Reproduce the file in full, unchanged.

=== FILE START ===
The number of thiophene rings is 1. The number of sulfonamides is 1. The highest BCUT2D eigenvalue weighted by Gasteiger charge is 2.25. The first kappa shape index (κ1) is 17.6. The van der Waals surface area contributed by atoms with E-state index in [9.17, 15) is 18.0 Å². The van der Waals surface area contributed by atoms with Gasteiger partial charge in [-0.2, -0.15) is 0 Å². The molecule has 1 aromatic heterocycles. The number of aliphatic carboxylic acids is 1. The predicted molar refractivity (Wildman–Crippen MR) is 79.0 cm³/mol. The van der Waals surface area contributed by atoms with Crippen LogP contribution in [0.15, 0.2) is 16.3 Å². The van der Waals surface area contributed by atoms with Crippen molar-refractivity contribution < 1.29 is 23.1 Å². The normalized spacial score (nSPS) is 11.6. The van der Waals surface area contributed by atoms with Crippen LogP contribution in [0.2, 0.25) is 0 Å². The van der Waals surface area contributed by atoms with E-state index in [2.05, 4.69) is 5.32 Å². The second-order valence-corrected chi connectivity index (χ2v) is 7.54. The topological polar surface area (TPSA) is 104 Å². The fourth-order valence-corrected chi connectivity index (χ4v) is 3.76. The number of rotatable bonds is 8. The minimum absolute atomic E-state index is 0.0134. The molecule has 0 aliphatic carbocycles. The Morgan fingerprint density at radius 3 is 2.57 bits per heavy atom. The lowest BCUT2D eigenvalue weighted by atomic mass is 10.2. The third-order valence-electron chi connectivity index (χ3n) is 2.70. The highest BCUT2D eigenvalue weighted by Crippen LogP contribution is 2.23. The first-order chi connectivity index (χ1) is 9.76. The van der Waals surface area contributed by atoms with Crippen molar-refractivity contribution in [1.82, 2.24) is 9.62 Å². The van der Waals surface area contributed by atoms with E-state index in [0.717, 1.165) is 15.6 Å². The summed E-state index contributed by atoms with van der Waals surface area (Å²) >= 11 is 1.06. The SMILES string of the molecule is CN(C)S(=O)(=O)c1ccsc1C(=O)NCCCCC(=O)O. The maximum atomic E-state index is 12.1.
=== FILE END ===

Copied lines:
The number of thiophene rings is 1. The number of sulfonamides is 1. The highest BCUT2D eigenvalue weighted by Gasteiger charge is 2.25. The first kappa shape index (κ1) is 17.6. The van der Waals surface area contributed by atoms with E-state index in [9.17, 15) is 18.0 Å². The van der Waals surface area contributed by atoms with Gasteiger partial charge in [-0.2, -0.15) is 0 Å². The molecule has 1 aromatic heterocycles. The number of aliphatic carboxylic acids is 1. The predicted molar refractivity (Wildman–Crippen MR) is 79.0 cm³/mol. The van der Waals surface area contributed by atoms with Crippen LogP contribution in [0.15, 0.2) is 16.3 Å². The van der Waals surface area contributed by atoms with Crippen molar-refractivity contribution < 1.29 is 23.1 Å². The normalized spacial score (nSPS) is 11.6. The van der Waals surface area contributed by atoms with Crippen LogP contribution in [0.2, 0.25) is 0 Å². The van der Waals surface area contributed by atoms with E-state index in [2.05, 4.69) is 5.32 Å². The second-order valence-corrected chi connectivity index (χ2v) is 7.54. The topological polar surface area (TPSA) is 104 Å². The fourth-order valence-corrected chi connectivity index (χ4v) is 3.76. The number of rotatable bonds is 8. The minimum absolute atomic E-state index is 0.0134. The molecule has 0 aliphatic carbocycles. The Morgan fingerprint density at radius 3 is 2.57 bits per heavy atom. The lowest BCUT2D eigenvalue weighted by atomic mass is 10.2. The third-order valence-electron chi connectivity index (χ3n) is 2.70. The highest BCUT2D eigenvalue weighted by Crippen LogP contribution is 2.23. The first-order chi connectivity index (χ1) is 9.76. The van der Waals surface area contributed by atoms with Crippen molar-refractivity contribution in [1.82, 2.24) is 9.62 Å². The van der Waals surface area contributed by atoms with E-state index in [0.717, 1.165) is 15.6 Å². The summed E-state index contributed by atoms with van der Waals surface area (Å²) >= 11 is 1.06. The SMILES string of the molecule is CN(C)S(=O)(=O)c1ccsc1C(=O)NCCCCC(=O)O. The maximum atomic E-state index is 12.1.